So, if you have a canister or sump filter, UVC is simple to attach. They can also be fitted to HOB filters, but this is a little more involved and will require some adaptation of the piping. The unit itself can be fitted anywhere out of the way, either next to the filter or anywhere along the piping. Most units are equipped with fitting plates to screw them down, so that the piping doesn’t take any of the weight of the unit, and it would be a sensible idea to fix the unit if at all possible.

My UV’s are supplied by Hoze-Lock, and have a removable foot-plate for securing to the floor, shelf or back of the stand. They also have directional connectors, so I can fit easily in almost any location. I have three units on my three sumps, each one suited to the volume of water in the system. I use the following guide when fitting a new UVC. Take the unit capacity and halve it, then you buy a very capable unit for the volume of water to control! Every UVC I have has twice the capacity I demand, so I am sure of obtaining the results I want!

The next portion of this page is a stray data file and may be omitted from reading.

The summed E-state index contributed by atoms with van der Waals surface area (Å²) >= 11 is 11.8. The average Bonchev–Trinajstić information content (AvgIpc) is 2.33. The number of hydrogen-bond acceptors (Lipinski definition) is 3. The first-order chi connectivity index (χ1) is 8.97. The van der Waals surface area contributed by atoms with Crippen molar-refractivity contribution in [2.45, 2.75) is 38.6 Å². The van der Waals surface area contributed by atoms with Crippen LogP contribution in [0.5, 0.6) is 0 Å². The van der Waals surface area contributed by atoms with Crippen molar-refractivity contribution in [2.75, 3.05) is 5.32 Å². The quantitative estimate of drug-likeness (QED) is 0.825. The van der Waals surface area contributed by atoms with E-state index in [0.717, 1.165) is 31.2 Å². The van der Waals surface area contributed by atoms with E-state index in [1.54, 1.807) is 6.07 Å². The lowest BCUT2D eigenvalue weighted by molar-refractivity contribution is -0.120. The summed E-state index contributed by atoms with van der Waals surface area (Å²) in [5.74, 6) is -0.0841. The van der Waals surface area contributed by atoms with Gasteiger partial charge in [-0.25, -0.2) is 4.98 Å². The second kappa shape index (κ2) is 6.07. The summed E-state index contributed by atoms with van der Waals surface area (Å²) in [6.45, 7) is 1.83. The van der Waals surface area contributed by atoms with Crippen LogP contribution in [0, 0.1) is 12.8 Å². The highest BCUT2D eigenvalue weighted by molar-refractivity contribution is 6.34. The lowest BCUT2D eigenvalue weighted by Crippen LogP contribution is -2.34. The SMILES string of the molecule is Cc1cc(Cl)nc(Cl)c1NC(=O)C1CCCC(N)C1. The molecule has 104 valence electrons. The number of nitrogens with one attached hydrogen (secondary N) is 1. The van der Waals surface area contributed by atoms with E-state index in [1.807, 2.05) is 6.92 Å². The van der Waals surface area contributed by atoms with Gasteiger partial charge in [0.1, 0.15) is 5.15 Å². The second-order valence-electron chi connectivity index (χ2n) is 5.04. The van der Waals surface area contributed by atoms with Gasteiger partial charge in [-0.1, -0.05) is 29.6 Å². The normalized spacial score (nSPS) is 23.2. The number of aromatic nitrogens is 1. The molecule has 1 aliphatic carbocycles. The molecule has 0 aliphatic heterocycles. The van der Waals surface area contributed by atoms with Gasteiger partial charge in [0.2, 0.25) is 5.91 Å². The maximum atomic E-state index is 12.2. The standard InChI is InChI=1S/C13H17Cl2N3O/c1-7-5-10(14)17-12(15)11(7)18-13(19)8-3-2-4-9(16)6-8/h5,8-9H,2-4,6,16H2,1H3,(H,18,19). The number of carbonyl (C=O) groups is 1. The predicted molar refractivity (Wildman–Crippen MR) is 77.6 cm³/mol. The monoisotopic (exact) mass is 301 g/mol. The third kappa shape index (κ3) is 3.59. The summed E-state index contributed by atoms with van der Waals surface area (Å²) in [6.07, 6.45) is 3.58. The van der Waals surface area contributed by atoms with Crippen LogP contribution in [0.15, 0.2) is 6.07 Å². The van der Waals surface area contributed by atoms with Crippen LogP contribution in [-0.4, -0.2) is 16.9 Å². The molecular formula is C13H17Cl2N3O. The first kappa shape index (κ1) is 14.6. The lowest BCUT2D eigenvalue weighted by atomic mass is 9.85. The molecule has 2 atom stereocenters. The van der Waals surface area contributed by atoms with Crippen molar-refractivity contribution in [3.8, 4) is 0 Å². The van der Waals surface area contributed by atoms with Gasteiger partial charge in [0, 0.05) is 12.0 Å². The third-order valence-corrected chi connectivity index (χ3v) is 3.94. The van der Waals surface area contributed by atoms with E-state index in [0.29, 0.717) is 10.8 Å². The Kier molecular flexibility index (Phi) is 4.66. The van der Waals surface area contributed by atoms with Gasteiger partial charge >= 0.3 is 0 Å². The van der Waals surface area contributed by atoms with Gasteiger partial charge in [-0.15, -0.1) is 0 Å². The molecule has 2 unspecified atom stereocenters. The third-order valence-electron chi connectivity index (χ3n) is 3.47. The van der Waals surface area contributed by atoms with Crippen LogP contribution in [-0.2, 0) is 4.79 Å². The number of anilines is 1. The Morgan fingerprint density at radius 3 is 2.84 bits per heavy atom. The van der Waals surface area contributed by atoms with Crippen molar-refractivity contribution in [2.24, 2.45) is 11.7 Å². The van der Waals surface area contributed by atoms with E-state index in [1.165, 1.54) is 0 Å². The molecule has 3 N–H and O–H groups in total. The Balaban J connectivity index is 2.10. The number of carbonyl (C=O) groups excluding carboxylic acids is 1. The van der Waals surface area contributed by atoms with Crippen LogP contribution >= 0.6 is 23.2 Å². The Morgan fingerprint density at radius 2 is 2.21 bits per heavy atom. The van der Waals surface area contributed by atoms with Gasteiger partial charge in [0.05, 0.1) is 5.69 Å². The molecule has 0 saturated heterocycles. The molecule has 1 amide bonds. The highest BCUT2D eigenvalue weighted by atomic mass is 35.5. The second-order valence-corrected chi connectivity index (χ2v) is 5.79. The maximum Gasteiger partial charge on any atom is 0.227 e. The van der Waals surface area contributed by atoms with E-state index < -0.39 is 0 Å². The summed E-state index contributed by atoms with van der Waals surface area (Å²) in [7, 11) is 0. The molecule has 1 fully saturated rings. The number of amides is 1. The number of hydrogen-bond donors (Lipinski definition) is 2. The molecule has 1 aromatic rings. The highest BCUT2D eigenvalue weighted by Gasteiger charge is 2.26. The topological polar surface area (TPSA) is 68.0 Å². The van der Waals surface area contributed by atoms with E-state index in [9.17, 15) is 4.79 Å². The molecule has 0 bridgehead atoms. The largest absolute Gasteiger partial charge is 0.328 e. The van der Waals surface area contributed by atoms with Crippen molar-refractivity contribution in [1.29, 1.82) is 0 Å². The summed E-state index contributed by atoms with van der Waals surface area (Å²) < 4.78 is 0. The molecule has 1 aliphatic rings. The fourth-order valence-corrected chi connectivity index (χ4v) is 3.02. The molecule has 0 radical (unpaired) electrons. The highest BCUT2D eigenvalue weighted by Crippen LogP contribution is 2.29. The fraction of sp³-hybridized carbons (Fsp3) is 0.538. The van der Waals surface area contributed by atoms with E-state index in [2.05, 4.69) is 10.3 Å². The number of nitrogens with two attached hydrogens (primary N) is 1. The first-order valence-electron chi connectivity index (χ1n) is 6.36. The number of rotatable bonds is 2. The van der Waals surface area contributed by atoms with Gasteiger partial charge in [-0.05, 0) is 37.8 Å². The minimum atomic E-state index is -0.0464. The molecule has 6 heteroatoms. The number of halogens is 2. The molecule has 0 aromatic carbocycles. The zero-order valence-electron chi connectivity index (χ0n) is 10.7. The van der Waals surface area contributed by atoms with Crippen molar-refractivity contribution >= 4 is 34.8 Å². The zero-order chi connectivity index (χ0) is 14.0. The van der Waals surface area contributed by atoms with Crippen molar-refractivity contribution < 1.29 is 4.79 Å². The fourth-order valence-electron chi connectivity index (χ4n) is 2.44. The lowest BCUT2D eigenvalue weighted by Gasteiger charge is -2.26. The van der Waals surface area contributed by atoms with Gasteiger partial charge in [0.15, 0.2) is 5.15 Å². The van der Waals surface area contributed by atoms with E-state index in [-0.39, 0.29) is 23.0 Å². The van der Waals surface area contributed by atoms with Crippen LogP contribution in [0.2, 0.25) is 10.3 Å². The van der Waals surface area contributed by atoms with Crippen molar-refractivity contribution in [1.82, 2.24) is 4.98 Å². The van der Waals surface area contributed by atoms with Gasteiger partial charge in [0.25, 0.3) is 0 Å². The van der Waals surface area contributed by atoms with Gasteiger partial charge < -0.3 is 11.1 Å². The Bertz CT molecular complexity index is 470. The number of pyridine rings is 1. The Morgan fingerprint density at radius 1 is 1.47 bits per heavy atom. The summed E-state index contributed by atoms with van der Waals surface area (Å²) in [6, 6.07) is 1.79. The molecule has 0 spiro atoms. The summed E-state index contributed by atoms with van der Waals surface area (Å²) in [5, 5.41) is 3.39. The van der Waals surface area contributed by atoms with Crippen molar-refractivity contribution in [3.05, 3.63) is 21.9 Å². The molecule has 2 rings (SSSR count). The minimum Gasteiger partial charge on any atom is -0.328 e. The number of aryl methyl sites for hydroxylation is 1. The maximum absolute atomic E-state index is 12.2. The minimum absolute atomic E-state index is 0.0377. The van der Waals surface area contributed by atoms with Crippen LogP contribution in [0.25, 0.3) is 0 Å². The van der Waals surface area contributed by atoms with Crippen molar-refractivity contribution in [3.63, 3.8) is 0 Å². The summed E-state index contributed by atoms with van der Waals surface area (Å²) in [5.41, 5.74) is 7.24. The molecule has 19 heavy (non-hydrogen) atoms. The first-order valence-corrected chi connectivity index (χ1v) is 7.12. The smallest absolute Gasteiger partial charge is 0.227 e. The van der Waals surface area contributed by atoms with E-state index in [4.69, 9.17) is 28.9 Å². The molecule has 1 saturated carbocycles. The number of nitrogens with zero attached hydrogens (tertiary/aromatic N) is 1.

Since installing the UV systems I have not needed to treat any of my racks for disease, and that includes the QT rack, (12 tanks totalling 500 gallons, filtered by a single sump), where new fish regularly bring in unwanted diseases. With UVC in-line, disease is no longer a problem in my QT, saving me hundreds of dollars in meds! (Just imagine the cost of treating 500 gallons for white-spot!)

Enjoy your hobby!

Feel free to visit Ultraviolet Sterilizers at firsttankguide.net too!